One of the things that always made most sense to me about moving back home was the manageable scale of things. The group of young men looming toward me, who made me flinch my New York flinch, until one politely started up the chorus of “Good Night.” Nationhood, in my experience, connected everyone to everyone—even the clerk at the Tobago ferry, who made life difficult for no good reason, was my people.
I’ve always delighted in sharing with visitors how driving here is a feast of nonverbal communication, merging into traffic is all about a reading of the body language of the other cars. With my African travelling companion looking on in terror, I could cuss a customs officer stink for trying to embarrass me by holding up materials I was bringing in for a volunteer HIV group, blaming him colourfully for killing people. I ridicule visiting sociologists about their theories of the draconian Caribbean state, pointing out how I run into the minister in the supermarket.
But this week, a despair has been seeping in, a fear that this is an irredeemably shallow, selfish, violent place.
People say your life changes irrevocably when violent crime touches you. That’s not the case; and besides, I see the resilience and depth of people who live with violence daily. But as I’ve been engaging with the criminal justice system, advocating for a brave friend who’s been the victim of a crime, I’ve felt a distinct sense of helplessness. It just doesn’t appear to work—for anyone: accused or victim.
Criminal procedure just seems so…tropical. The police investigators have been marvellously polite and friendly, as we waited three hours for a crime scene photographer to become available, sharing stories about their work and their family lives.
When Wendy Dougdeen-Bally doubled my parking ticket for trying to talk in my own defence in her courtroom—and then, when police officers shoved me out of the chamber for saying the sentence was unfair—I recognised that the magistracy operates in another century. It enraged my sense that I deserved dignity. I wondered what it did to people for whom every institution teaches that they deserve none. I also wondered why we had to wear court clothes, while those on the bench could wear plunging necklines.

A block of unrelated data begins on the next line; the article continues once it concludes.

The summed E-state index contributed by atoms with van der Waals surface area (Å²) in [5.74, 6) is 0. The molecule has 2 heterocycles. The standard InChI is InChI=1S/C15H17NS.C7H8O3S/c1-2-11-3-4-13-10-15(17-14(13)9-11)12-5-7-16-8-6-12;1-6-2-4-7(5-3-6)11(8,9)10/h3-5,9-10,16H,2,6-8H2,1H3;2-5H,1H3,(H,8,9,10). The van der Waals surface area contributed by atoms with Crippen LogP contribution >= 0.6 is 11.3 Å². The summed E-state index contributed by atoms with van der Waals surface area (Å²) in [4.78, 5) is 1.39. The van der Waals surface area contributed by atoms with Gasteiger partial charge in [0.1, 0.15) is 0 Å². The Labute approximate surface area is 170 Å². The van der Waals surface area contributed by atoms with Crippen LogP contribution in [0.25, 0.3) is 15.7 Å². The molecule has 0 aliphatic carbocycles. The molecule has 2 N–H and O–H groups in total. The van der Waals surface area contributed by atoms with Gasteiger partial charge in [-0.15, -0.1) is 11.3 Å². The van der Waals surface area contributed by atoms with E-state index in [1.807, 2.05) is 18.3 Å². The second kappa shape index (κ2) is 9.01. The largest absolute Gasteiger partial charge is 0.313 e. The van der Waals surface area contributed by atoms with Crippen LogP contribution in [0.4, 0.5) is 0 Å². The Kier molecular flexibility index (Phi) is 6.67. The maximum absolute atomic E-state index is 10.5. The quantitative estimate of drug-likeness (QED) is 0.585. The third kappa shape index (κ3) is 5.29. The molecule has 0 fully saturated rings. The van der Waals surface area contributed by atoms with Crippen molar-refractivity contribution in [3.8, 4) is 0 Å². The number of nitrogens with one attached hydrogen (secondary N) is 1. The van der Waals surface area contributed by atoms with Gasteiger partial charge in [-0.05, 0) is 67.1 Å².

Virtually all our institutions breed rage and alienation in those without privilege. I know that there’s a violence and criminality out there. I can’t help but relate to this. No one seems able to throw anything meaningful at it but words. But life still goes on in an everyday way, in so many pockets. When parliamentarians throw picong across the chamber, I haven’t felt a distant fear that a throng of Muslimeen might trundle in at any minute. Until now.
The Life Sport exposé, the killings by police, the killing of a soldier, my friend’s attack, the seemingly weekly robberies in my neighbourhood, the appearance of corruption and self-serving behaviour under every political rock, have unseated my faith that there’s any common justice we can rely on at the end of the day. Things have put me in a Things Fall Apart state about T&T.
Citizen insecurity, they call it. Globalisation, climate change, destruction of the environment, the loss of tradition, the unsettling of old truths, the disappearance of visionary politics, the shrivelling of social movements—and the everyday violence. It’s no surprise even Bishops girls are turning to fundamentalism, and 25,000 Jamaicans marched to prevent other people from enjoying their bodies and dignity. Perhaps that is the real source of this week’s unease. I wonder what kind of Caribbean we are building.
It is certainly not the aspirational, imaginative one of my childhood, the one of bright futures and social harmony, the one of proud dignity and mutual respect.
I’ve quite given up on politicians. They will continue to cower to the mob, even in the face of data that disproves the shouters. So when Caricom rejected an initiative called Justice For All because it would “fundamentally reorder our way of life” according to 140 churches, Hair by Marquita, JS Pest Control and the Pure Sex Centre, and PM Ralph Gonsalves objected to the idea of acknowledging that faiths can perpetuate stigma, I was not surprised…. though that sort of historical amnesia by a man fighting for reparations is stunning. But I guess there are no men of God in St Vincent like Spiritual Baptist Bishop Roland Gulston who told the media in February that “all homosexuals need chopping down.” I called our minister of national diversity, and asked him to respond. Neither he nor anyone in Government thought it fit to.
I made a bold declaration in May that my search for equality as a citizen was turning away from politicians and I was now looking to the courts for justice. I still have those plans.
But I can’t help wondering this week where I can find a police officer who can rent me a gun. It seems extrajudicial justice is the only kind that’s swift and effective. Or maybe I should ask Bishop Gulston to lend me his gilpin.